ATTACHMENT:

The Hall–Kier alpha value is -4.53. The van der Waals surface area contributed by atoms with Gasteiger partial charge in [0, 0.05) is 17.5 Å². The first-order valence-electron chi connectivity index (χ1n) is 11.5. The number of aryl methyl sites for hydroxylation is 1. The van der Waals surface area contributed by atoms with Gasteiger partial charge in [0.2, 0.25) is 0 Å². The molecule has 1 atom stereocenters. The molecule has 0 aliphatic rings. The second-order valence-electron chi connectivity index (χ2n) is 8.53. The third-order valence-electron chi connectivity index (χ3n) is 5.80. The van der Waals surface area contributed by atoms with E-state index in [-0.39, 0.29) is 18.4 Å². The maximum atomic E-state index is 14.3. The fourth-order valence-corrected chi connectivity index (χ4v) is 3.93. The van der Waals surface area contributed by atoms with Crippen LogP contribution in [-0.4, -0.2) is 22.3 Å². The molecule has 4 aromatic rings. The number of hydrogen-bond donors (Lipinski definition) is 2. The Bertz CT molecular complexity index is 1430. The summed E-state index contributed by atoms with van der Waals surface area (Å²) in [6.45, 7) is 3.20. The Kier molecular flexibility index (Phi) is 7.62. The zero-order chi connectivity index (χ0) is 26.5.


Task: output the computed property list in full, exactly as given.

The Hall–Kier alpha value is -4.53. The van der Waals surface area contributed by atoms with Gasteiger partial charge in [0, 0.05) is 17.5 Å². The first-order valence-electron chi connectivity index (χ1n) is 11.5. The number of aryl methyl sites for hydroxylation is 1. The van der Waals surface area contributed by atoms with Gasteiger partial charge in [0.2, 0.25) is 0 Å². The molecule has 1 atom stereocenters. The molecule has 0 aliphatic rings. The second-order valence-electron chi connectivity index (χ2n) is 8.53. The third-order valence-electron chi connectivity index (χ3n) is 5.80. The van der Waals surface area contributed by atoms with E-state index in [-0.39, 0.29) is 18.4 Å². The maximum atomic E-state index is 14.3. The fourth-order valence-corrected chi connectivity index (χ4v) is 3.93. The van der Waals surface area contributed by atoms with Crippen LogP contribution in [-0.4, -0.2) is 22.3 Å². The molecule has 4 aromatic rings. The number of hydrogen-bond donors (Lipinski definition) is 2. The Bertz CT molecular complexity index is 1430. The summed E-state index contributed by atoms with van der Waals surface area (Å²) in [6.45, 7) is 3.20. The Kier molecular flexibility index (Phi) is 7.62. The zero-order chi connectivity index (χ0) is 26.5.